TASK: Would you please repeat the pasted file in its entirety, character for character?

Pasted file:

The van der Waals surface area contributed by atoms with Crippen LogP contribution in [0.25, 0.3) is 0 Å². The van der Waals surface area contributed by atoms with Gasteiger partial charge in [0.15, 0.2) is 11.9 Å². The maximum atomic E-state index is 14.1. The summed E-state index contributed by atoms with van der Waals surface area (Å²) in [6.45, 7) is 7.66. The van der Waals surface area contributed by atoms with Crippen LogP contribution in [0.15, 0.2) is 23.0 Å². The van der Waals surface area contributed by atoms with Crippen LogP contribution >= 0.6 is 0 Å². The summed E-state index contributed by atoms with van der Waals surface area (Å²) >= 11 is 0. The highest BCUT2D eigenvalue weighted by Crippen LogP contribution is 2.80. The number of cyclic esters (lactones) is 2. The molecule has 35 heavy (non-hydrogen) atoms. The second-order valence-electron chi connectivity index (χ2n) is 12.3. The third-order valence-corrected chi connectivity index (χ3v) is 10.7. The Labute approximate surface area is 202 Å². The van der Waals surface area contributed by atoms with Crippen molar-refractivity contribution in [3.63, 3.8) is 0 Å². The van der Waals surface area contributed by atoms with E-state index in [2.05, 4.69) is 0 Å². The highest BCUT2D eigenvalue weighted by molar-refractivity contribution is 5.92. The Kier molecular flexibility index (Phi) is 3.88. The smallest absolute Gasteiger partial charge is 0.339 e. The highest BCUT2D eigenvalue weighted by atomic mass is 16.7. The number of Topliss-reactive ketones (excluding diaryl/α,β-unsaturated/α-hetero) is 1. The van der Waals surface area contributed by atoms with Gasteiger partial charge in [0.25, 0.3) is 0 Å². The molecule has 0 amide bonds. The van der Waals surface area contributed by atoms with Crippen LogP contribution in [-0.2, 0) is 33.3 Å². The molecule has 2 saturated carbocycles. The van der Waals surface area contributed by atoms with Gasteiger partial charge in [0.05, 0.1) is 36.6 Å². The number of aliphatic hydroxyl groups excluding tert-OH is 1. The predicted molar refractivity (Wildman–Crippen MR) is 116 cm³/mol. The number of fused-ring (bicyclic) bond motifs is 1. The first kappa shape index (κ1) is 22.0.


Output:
The van der Waals surface area contributed by atoms with Crippen LogP contribution in [0.25, 0.3) is 0 Å². The van der Waals surface area contributed by atoms with Gasteiger partial charge in [0.15, 0.2) is 11.9 Å². The maximum atomic E-state index is 14.1. The summed E-state index contributed by atoms with van der Waals surface area (Å²) in [6.45, 7) is 7.66. The van der Waals surface area contributed by atoms with Crippen LogP contribution in [0.15, 0.2) is 23.0 Å². The van der Waals surface area contributed by atoms with Crippen LogP contribution >= 0.6 is 0 Å². The summed E-state index contributed by atoms with van der Waals surface area (Å²) >= 11 is 0. The highest BCUT2D eigenvalue weighted by Crippen LogP contribution is 2.80. The number of cyclic esters (lactones) is 2. The molecule has 35 heavy (non-hydrogen) atoms. The second-order valence-electron chi connectivity index (χ2n) is 12.3. The third-order valence-corrected chi connectivity index (χ3v) is 10.7. The Labute approximate surface area is 202 Å². The van der Waals surface area contributed by atoms with Crippen molar-refractivity contribution in [3.63, 3.8) is 0 Å². The van der Waals surface area contributed by atoms with E-state index in [2.05, 4.69) is 0 Å². The highest BCUT2D eigenvalue weighted by molar-refractivity contribution is 5.92. The Kier molecular flexibility index (Phi) is 3.88. The smallest absolute Gasteiger partial charge is 0.339 e. The highest BCUT2D eigenvalue weighted by atomic mass is 16.7. The number of Topliss-reactive ketones (excluding diaryl/α,β-unsaturated/α-hetero) is 1. The van der Waals surface area contributed by atoms with Gasteiger partial charge in [0.25, 0.3) is 0 Å². The molecule has 0 amide bonds. The van der Waals surface area contributed by atoms with Crippen LogP contribution in [-0.2, 0) is 33.3 Å². The molecule has 2 saturated carbocycles. The van der Waals surface area contributed by atoms with Gasteiger partial charge in [0.05, 0.1) is 36.6 Å². The number of aliphatic hydroxyl groups excluding tert-OH is 1. The predicted molar refractivity (Wildman–Crippen MR) is 116 cm³/mol. The number of fused-ring (bicyclic) bond motifs is 1. The first kappa shape index (κ1) is 22.0.